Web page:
Local rabbinic intern’s uncommon journey to the rabbinate
TransitionHUC student interns at local synagogue

Local rabbinic intern’s uncommon journey to the rabbinate

Sewickley native Rachael Houser is Beth Samuel Jewish Center's new rabbinic intern

Rachael Houser is Beth Samuel Jewish Center's new rabbinic intern. Photo by Diane Houser.
Rachael Houser is Beth Samuel Jewish Center's new rabbinic intern. Photo by Diane Houser.

A trip to Israel changed the course of Rachael Houser’s life.

The Sewickley native was working as an actor in New York, performing in various musicals and plays. A Birthright trip to the Jewish state when she was 23 caused her to rethink her career and consider becoming a Reform rabbi instead.

During that trip, fellow tourists frequently asked her questions about Judaism, which she happily answered. At then end of the two-week program, the entourage’s tour guide told her she should be a rabbi.

In Houser’s mind there was just one wrinkle to that plan: she had converted to Judaism and did not know if she would be accepted as a student at the Hebrew Union College.

“I was like, ‘Oh my goodness, I’ve only been Jewish for a couple of years, they aren’t going to want me; people who were born Jewish are so much better qualified,’” she recalled thinking. “My mother, who is still Catholic but very supportive, told me I might as well apply and have someone else tell me I wasn’t ready to do this instead of disqualifying myself.”

Houser credits the Jewish community in New York for spurring her interest in the religion and fanning her desire to become a spiritual leader.

“Judaism has great advertising,” she said. “It has such a wonderful system of rituals, values, sense of history and living your life focused on the community and not just the individual. Judaism really filled everything I need to feel I was living a moral and happy life.”

Houser first came in contact with Judaism through interfaith neighbors who invited her family to their annual Seder, which she attended beginning in elementary school through high school graduation, calling it her “favorite day of the year.” That early exposure to the religion helped her eventually decide to convert.

While continuing her day job of auditions, rehearsals and performing, Houser recalled feeling a gulf between the job she was doing to pay her rent and the work she performed as a Havurah and Shabbat Together teacher at the Marlene Meyerson JCC in Manhattan and through her participation in Mitzvah Day programs at Temple Emanu-El, where she was a member.

“I knew I couldn’t be a performer anymore,” she said. “I wanted to find a job that really encompassed how much Judaism had changed me for the better and made me want to be a better participant in the world. That’s when the rabbinate opened up for me.”

Houser, now 25, was raised Catholic. While she admits feeling a bit of what she calls “imposter syndrome,” she is certain that any gaps in her Judaic knowledge will be filled in during her five years of rabbinic training. At this point, she noted, none of her classmates are experts and everyone excels in some aspects of the rabbinate while drawing help and support from peers who are further along in other areas.

Houser is one of four rabbinic students in her class who are converts to Judaism.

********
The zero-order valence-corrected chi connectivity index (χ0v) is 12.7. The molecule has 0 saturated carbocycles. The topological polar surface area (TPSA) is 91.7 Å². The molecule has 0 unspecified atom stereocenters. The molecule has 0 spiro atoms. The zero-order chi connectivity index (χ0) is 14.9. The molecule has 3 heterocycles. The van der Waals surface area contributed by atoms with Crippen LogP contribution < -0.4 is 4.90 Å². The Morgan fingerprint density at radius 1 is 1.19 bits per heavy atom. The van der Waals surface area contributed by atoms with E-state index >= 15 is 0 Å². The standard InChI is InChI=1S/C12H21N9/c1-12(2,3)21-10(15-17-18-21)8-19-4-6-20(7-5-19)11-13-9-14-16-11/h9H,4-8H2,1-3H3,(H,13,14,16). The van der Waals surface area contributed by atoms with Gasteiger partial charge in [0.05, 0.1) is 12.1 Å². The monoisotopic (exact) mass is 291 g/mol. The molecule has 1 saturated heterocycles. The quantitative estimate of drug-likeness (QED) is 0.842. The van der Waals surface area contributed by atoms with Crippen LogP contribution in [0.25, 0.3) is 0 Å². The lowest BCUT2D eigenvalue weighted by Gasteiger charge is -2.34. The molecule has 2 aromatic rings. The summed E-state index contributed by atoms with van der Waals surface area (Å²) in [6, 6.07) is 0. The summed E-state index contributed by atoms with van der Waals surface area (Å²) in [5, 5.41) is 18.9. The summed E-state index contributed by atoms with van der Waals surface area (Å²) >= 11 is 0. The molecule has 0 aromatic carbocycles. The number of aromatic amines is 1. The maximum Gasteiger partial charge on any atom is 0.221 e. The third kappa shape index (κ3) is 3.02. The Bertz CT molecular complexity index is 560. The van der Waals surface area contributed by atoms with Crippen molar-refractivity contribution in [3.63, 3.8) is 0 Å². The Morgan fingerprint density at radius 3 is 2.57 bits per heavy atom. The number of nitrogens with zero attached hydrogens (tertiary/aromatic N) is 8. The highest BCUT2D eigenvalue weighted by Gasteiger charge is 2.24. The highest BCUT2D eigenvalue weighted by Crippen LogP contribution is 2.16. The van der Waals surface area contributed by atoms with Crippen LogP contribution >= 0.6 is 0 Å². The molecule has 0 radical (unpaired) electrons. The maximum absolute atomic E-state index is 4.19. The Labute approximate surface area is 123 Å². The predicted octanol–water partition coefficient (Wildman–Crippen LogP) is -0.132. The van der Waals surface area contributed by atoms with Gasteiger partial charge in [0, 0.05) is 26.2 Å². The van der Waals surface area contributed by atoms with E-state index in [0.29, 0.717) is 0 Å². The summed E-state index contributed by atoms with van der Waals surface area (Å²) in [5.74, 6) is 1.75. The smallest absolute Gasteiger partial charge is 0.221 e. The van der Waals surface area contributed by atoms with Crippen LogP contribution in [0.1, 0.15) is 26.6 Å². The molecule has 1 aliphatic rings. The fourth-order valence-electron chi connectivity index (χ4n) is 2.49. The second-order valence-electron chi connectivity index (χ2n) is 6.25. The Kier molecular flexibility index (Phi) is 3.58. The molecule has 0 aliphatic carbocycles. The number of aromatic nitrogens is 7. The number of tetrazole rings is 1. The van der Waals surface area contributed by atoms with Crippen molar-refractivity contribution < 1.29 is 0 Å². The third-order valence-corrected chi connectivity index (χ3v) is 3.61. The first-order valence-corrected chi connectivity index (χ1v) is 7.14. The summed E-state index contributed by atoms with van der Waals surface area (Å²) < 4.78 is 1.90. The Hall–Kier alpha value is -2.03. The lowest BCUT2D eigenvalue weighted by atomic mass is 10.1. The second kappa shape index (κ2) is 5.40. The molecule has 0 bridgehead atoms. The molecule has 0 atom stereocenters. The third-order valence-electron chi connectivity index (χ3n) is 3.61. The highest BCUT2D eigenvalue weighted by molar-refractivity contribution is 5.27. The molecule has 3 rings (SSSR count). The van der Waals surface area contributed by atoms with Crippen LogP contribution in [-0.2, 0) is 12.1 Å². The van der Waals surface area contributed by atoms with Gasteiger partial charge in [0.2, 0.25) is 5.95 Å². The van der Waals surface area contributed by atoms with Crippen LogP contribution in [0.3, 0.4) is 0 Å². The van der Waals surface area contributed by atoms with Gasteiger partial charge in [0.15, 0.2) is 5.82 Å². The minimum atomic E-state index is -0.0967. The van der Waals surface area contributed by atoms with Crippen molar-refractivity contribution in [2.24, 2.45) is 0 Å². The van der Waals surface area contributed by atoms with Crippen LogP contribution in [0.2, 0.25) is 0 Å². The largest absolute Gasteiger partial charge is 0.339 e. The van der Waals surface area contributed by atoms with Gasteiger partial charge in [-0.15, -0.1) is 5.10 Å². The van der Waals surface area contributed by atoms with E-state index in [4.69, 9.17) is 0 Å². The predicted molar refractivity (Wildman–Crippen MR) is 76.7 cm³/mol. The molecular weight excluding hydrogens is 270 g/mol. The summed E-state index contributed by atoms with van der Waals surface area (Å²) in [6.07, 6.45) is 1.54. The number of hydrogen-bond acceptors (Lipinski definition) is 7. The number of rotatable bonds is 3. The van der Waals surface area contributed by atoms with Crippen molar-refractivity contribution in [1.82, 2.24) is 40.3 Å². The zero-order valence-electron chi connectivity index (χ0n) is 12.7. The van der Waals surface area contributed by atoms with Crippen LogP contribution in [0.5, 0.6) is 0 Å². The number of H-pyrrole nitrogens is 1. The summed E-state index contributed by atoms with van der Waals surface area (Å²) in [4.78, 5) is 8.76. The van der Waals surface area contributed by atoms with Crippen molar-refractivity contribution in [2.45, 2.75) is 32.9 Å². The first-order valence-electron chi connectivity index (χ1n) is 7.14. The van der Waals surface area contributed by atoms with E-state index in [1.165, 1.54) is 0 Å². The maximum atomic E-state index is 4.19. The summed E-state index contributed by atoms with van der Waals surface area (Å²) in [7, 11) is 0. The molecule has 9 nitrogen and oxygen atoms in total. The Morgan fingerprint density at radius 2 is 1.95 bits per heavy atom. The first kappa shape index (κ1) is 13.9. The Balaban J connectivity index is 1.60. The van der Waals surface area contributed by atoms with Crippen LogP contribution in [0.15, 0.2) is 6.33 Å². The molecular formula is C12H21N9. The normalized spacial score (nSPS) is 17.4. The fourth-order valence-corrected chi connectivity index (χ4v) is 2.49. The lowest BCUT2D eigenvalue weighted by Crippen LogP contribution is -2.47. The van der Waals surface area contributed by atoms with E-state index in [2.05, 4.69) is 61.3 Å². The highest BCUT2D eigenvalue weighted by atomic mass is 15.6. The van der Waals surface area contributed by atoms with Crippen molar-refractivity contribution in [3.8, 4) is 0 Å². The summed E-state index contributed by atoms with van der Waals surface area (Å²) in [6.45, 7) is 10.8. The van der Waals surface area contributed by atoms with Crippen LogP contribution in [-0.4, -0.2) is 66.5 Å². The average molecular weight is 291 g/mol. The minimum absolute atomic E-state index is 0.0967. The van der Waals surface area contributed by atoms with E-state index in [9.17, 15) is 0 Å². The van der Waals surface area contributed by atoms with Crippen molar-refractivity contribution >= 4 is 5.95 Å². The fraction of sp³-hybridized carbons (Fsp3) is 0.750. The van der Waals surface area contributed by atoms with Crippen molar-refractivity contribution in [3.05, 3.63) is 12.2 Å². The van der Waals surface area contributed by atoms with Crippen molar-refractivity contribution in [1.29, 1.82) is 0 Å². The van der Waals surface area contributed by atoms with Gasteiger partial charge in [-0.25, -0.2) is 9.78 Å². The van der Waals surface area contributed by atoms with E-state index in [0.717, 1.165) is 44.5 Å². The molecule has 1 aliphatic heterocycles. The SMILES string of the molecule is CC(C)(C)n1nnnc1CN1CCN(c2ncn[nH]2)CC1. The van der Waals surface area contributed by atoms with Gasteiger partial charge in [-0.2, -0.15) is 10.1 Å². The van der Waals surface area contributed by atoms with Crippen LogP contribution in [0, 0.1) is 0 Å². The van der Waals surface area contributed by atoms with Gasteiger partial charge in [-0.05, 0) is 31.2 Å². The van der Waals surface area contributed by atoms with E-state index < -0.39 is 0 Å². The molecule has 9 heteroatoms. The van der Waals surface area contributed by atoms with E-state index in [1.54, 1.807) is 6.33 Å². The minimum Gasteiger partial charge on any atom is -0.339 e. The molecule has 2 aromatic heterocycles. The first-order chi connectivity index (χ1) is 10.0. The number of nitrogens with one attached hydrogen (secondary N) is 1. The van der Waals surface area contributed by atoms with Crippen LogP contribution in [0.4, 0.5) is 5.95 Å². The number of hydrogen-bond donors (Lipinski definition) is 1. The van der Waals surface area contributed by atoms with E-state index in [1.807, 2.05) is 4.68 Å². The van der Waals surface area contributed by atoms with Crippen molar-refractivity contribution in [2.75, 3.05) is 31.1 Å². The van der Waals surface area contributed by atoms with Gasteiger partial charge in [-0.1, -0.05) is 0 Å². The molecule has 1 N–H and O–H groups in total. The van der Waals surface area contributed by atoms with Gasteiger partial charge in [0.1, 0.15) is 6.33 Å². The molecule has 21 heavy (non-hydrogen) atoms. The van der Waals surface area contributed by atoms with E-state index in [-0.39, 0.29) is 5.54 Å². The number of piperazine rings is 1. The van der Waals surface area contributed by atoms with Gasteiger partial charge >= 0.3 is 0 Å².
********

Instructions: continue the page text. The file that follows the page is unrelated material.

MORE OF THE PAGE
Houser visited Israel when she was 23 as part of a Birthright trip. Photo by Becca Barrett.

Houser is currently serving as a rabbinic intern at Beth Samuel Jewish Center in Ambridge, but that wasn’t her original plan. Like most first-year rabbinic students, Houser had planned to be in Israel studying at HUC’s Jerusalem campus. COVID-19 made that impossible. Instead, Houser moved back to Pittsburgh and reached out to the pluralistic synagogue to see if she could assist with any needs they might have, expecting to pack machzors for the High Holidays or possibly help teach Hebrew.

Instead, the synagogue offered Houser an internship position, allowing her to head programs like the “Founding Mothers of the Torah” on Oct. 14 and to lead “A Torah Talk” on Oct. 16. Like so much else these days, most of what Houser does will be virtual as Beth Samuel’s synagogue building remains closed due to the pandemic.

“We’re very excited to have her on board as our intern,” said Bill Snider, the congregation’s president. “It won’t be quite the same as having her in person given everything that’s happening, but we think she’ll add a lot to our virtual services and programs.”

Cantor Rena Shapiro, Beth Samuel’s spiritual leader, is excited to pass along some of the knowledge she has accumulated throughout her career.

“I have decades of experience on the pulpit and Rachael is just starting out on her journey to the rabbinate,” Shapiro said. “I think the internship will afford her an interesting and, hopefully, useful perspective as she embarks on her academic career.”

Shapiro hopes to serve as a mentor to Houser and feels that she can be especially helpful in one area in particular.

“Students take cantillation, how to chant the Torah,” Shapiro said. “I taught that at my seminary after I was ordained. That’s a forte of mine, and she happens to be taking that right now.”

Houser is appreciative of the opportunity she has been offered at Beth Samuel.

“They have been so kind to me,” Houser said of the congregation’s membership. “They have been so supportive and want me to get involved. I feel so lucky.” PJC

David Rullo can be reached at drullo@pittsburghjewishchronicle.org.

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